These obligations are accompanied by three sub-obligations to cooperate: via information submitted through GoAML, the absolute refrain to transact, and cooperation with the AED. This implies a duty to identify, without ambiguity, who the client is BEFORE any action is taken, as there is an obligation to refrain from engaging in any transaction with potentially suspect counterparts.
The identification process can be achieved with an identification card or passport, or other ways or means that are legally valid. The verification should be done by the RAIFs’ “responsable du contrôle du respect des obligations” (“RC”) and not only should the details be captured, but the context of the meeting should also be documented. The guide insists that this obligation is both to perform and document the client identification in a non-ambiguous way. If performed at a distance, a competent authority must certify the identification document.
This also applies to legal entities, with relevant identification documents such as articles of association or legal entity identifiers. In addition, the guide also requires RAIFs to not only know who the client is, but also to understand their activities so as to evaluate if these correspond with their objective and purpose of the business relationship.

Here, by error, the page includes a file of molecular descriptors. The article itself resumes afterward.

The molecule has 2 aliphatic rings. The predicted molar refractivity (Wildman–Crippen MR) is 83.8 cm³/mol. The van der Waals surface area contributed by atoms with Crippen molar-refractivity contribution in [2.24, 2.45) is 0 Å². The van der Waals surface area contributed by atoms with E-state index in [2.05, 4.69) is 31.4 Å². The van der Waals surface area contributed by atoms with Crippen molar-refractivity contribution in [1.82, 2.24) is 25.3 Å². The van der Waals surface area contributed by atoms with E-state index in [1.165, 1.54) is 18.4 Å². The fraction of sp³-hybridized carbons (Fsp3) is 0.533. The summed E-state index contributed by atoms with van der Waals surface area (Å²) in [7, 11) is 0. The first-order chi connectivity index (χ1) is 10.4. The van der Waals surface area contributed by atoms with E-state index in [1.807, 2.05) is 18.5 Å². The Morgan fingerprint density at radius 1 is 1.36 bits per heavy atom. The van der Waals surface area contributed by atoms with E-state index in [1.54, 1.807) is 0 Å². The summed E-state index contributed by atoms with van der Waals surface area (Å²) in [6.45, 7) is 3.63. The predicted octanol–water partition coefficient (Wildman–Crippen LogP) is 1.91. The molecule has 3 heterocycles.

The same applies to the UBO, and if there is no clear identification/verification of identification documents possible, no business relationship should be entered into.
There shall be an ongoing monitoring of the business relationship in place, i.e. the; RAIFs should perform regular checks on the clients to ascertain the continuity of their status and update the corresponding Know-Your-Client (“KYC) documents, information and data.